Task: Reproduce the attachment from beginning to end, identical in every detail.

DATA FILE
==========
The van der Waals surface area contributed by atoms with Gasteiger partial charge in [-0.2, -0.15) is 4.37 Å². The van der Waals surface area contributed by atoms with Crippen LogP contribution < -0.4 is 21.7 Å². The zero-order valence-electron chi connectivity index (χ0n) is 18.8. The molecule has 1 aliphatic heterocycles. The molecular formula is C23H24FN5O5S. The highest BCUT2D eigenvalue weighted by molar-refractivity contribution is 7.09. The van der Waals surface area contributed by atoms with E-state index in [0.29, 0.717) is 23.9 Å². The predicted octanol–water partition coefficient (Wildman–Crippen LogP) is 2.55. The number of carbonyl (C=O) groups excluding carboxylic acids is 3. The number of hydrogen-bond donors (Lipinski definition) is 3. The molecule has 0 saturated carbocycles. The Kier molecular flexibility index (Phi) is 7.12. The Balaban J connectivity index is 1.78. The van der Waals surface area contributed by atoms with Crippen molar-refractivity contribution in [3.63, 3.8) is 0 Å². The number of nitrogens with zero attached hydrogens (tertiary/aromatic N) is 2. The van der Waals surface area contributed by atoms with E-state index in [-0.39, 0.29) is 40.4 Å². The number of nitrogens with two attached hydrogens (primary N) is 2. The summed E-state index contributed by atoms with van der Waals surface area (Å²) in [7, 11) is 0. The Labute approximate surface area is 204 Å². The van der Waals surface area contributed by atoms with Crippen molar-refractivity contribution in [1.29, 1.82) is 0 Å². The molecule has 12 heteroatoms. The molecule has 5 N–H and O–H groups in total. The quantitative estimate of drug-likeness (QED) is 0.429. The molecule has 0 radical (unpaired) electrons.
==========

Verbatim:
The van der Waals surface area contributed by atoms with Gasteiger partial charge in [-0.2, -0.15) is 4.37 Å². The van der Waals surface area contributed by atoms with Crippen LogP contribution < -0.4 is 21.7 Å². The zero-order valence-electron chi connectivity index (χ0n) is 18.8. The molecule has 1 aliphatic heterocycles. The molecular formula is C23H24FN5O5S. The highest BCUT2D eigenvalue weighted by molar-refractivity contribution is 7.09. The van der Waals surface area contributed by atoms with E-state index in [0.29, 0.717) is 23.9 Å². The predicted octanol–water partition coefficient (Wildman–Crippen LogP) is 2.55. The number of carbonyl (C=O) groups excluding carboxylic acids is 3. The number of hydrogen-bond donors (Lipinski definition) is 3. The molecule has 0 saturated carbocycles. The Kier molecular flexibility index (Phi) is 7.12. The Balaban J connectivity index is 1.78. The van der Waals surface area contributed by atoms with Crippen molar-refractivity contribution in [3.63, 3.8) is 0 Å². The number of nitrogens with zero attached hydrogens (tertiary/aromatic N) is 2. The van der Waals surface area contributed by atoms with E-state index in [-0.39, 0.29) is 40.4 Å². The number of nitrogens with two attached hydrogens (primary N) is 2. The summed E-state index contributed by atoms with van der Waals surface area (Å²) in [7, 11) is 0. The Labute approximate surface area is 204 Å². The van der Waals surface area contributed by atoms with Crippen molar-refractivity contribution in [1.29, 1.82) is 0 Å². The molecule has 12 heteroatoms. The molecule has 5 N–H and O–H groups in total. The quantitative estimate of drug-likeness (QED) is 0.429. The molecule has 0 radical (unpaired) electrons.